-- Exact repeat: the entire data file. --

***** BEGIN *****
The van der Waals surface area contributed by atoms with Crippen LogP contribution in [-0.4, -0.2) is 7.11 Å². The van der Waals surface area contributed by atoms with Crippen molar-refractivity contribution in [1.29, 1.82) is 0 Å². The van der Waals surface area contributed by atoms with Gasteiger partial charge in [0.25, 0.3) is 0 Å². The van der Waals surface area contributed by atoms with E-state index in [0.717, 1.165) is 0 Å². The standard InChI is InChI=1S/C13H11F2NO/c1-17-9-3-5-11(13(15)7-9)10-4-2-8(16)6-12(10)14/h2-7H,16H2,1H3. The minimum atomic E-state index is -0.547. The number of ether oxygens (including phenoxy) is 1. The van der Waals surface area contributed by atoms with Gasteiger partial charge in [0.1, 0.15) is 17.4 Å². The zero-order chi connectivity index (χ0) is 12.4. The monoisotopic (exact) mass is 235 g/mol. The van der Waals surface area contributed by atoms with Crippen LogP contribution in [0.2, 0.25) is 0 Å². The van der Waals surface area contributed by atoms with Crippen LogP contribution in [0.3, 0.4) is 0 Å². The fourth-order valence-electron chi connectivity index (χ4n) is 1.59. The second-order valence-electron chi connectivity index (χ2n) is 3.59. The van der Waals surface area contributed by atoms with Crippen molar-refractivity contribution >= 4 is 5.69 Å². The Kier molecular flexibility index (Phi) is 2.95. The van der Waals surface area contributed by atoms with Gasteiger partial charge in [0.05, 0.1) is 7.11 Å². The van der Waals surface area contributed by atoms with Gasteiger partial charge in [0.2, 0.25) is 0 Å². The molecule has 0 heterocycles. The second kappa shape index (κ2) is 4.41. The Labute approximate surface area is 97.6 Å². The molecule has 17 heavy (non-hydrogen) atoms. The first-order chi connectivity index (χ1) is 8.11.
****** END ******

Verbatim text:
The van der Waals surface area contributed by atoms with Crippen LogP contribution in [-0.4, -0.2) is 7.11 Å². The van der Waals surface area contributed by atoms with Crippen molar-refractivity contribution in [1.29, 1.82) is 0 Å². The van der Waals surface area contributed by atoms with Gasteiger partial charge in [0.25, 0.3) is 0 Å². The van der Waals surface area contributed by atoms with E-state index in [0.717, 1.165) is 0 Å². The standard InChI is InChI=1S/C13H11F2NO/c1-17-9-3-5-11(13(15)7-9)10-4-2-8(16)6-12(10)14/h2-7H,16H2,1H3. The minimum atomic E-state index is -0.547. The number of ether oxygens (including phenoxy) is 1. The van der Waals surface area contributed by atoms with Gasteiger partial charge in [0.1, 0.15) is 17.4 Å². The zero-order chi connectivity index (χ0) is 12.4. The monoisotopic (exact) mass is 235 g/mol. The van der Waals surface area contributed by atoms with Crippen LogP contribution in [0.2, 0.25) is 0 Å². The van der Waals surface area contributed by atoms with Crippen LogP contribution in [0.3, 0.4) is 0 Å². The fourth-order valence-electron chi connectivity index (χ4n) is 1.59. The second-order valence-electron chi connectivity index (χ2n) is 3.59. The van der Waals surface area contributed by atoms with Crippen molar-refractivity contribution >= 4 is 5.69 Å². The Kier molecular flexibility index (Phi) is 2.95. The van der Waals surface area contributed by atoms with Gasteiger partial charge in [0.05, 0.1) is 7.11 Å². The van der Waals surface area contributed by atoms with Gasteiger partial charge in [0.2, 0.25) is 0 Å². The molecule has 0 heterocycles. The second kappa shape index (κ2) is 4.41. The Labute approximate surface area is 97.6 Å². The molecule has 17 heavy (non-hydrogen) atoms. The first-order chi connectivity index (χ1) is 8.11.